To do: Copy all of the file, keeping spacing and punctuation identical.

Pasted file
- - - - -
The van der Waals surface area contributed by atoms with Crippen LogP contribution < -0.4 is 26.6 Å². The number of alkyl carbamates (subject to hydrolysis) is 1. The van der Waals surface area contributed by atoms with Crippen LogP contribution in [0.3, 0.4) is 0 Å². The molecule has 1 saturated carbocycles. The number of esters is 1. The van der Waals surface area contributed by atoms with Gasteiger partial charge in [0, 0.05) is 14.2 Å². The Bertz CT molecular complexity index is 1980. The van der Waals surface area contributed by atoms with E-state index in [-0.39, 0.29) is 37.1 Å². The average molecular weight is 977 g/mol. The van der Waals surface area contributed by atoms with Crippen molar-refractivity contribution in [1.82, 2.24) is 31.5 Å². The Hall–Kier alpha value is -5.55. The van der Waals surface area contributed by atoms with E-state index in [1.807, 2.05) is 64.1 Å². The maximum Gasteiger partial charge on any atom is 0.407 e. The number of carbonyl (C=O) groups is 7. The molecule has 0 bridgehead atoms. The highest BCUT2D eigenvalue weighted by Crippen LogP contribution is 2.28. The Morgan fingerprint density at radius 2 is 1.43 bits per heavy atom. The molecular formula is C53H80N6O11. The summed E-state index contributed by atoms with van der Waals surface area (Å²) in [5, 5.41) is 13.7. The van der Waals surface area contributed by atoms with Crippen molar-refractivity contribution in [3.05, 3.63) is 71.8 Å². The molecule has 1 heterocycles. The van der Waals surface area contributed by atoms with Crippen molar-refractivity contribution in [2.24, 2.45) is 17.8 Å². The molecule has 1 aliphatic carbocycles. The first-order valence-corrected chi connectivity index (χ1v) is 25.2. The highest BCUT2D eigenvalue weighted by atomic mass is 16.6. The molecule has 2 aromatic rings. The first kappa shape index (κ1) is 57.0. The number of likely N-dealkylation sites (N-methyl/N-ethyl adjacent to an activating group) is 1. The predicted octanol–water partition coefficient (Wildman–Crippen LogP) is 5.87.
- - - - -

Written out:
The van der Waals surface area contributed by atoms with Crippen LogP contribution < -0.4 is 26.6 Å². The number of alkyl carbamates (subject to hydrolysis) is 1. The van der Waals surface area contributed by atoms with Crippen LogP contribution in [0.3, 0.4) is 0 Å². The molecule has 1 saturated carbocycles. The number of esters is 1. The van der Waals surface area contributed by atoms with Gasteiger partial charge in [0, 0.05) is 14.2 Å². The Bertz CT molecular complexity index is 1980. The van der Waals surface area contributed by atoms with E-state index in [-0.39, 0.29) is 37.1 Å². The average molecular weight is 977 g/mol. The van der Waals surface area contributed by atoms with Crippen molar-refractivity contribution in [1.82, 2.24) is 31.5 Å². The Hall–Kier alpha value is -5.55. The van der Waals surface area contributed by atoms with E-state index in [1.807, 2.05) is 64.1 Å². The maximum Gasteiger partial charge on any atom is 0.407 e. The number of carbonyl (C=O) groups is 7. The molecule has 0 bridgehead atoms. The highest BCUT2D eigenvalue weighted by Crippen LogP contribution is 2.28. The Morgan fingerprint density at radius 2 is 1.43 bits per heavy atom. The molecular formula is C53H80N6O11. The summed E-state index contributed by atoms with van der Waals surface area (Å²) in [5, 5.41) is 13.7. The van der Waals surface area contributed by atoms with Crippen molar-refractivity contribution in [3.05, 3.63) is 71.8 Å². The molecule has 1 heterocycles. The van der Waals surface area contributed by atoms with Crippen molar-refractivity contribution in [2.24, 2.45) is 17.8 Å². The molecule has 1 aliphatic carbocycles. The first-order valence-corrected chi connectivity index (χ1v) is 25.2. The highest BCUT2D eigenvalue weighted by atomic mass is 16.6. The molecule has 2 aromatic rings. The first kappa shape index (κ1) is 57.0. The number of likely N-dealkylation sites (N-methyl/N-ethyl adjacent to an activating group) is 1. The predicted octanol–water partition coefficient (Wildman–Crippen LogP) is 5.87.